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Indian migration remains high despite economic crisis

Sunday December 04, 2011 12:27:40 PM, Gyanendra Kumar Keshri, IANS

New Delhi: India not just continues to rank first in terms of remittances from its diaspora, just short of $60 billion in 2010, but has also seen a huge jump in migration of its workers to North America, Europe and the Gulf despite economic turmoil there, says a World Bank expert.

"Of late, there is a significant increase in migration of workers from India to North America, notably the US, as also Europe and the Gulf countries," says Dilip Ratha, an expert on migration and remittance issues with the World Bank.

"This is a bit surprising because India is doing reasonably well, while the destination countries are in financial trouble," Ratha, who has co-authored the latest World Bank report on remittances and migration, told IANS in an interview over phone from Geneva.

"This is probably the reflection of an increased access to information and a rise in the income levels of common people, which has enabled them to buy the air tickets and pay for the migration costs."

Ratha said although there are no official figures, the information gathered from Indian embassies and other sources indicate such a trend in migration to different parts of the world. They include young women as well.

But this comes with a cost.

"We had a lot of unskilled migrants going to the Gulf region, but fewer to the US and Europe. Things are changing. They are also going to the US and Europe. The Indian missions and the government have greater responsibility to protect their interests," he said.

Ratha, who co-authored the World Bank's latest "Migration and Development Brief" -- that places remittances to India at $58 billion, ahead of $57 billion for China -- said both in-bound and outbound migration from India was set to increase in the coming years.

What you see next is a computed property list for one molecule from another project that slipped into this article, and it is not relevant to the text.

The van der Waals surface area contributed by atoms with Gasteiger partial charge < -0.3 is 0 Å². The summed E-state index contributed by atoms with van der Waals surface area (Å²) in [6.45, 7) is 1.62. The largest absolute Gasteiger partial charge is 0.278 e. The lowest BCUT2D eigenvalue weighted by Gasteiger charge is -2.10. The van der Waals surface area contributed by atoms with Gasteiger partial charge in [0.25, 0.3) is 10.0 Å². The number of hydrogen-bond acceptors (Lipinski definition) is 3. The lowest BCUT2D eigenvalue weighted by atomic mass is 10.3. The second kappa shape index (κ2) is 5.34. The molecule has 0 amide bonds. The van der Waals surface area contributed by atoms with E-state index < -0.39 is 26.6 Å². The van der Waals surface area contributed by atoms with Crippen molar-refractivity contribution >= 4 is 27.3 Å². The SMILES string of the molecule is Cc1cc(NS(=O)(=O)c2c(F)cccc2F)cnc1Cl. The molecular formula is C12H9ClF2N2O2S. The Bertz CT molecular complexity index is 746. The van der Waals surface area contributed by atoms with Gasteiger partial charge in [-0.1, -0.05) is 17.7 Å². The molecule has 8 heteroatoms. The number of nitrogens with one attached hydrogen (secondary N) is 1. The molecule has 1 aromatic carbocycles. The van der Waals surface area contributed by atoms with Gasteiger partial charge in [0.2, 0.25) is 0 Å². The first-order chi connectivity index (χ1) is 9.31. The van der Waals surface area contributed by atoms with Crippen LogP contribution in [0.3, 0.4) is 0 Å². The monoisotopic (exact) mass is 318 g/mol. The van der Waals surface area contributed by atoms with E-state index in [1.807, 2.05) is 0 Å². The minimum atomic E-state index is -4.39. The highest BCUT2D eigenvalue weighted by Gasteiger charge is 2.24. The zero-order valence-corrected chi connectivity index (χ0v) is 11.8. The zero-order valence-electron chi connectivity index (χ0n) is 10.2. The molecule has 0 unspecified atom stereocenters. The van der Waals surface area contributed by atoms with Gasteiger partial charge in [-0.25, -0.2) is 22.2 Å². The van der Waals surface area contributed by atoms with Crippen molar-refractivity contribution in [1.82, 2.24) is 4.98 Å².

According to the World Bank expert, India's remittance flow, which was $55 billion in the previous year, against $51 billion into China, may be more this year, given some developments on the currency markets front.

"Our estimate is based on the average currency rate of three quarters. The recent sharp depreciation in the value of rupee is not factored into it. Considering the last month development, I am sure remittances will be higher," he said.

At 25 million in some 140 countries, India also has the second largest diaspora after China. Over five million Indians are employed as labourers, especially in the Gulf and Southeast Asian countries, where they generally fall victim of exploitations.

Ratha said Indians have been able to mostly save their jobs in the US and European countries during the economic crisis mainly because of their skills and the niche they have carved for themselves.

"Skilled Indian workers are impacted by crisis in terms of their income level but not much in terms of employment. Indians are withstanding the crisis reasonably well and most of them are able to save their jobs."

(Gyanendra Kumar Keshri can be contacted at and




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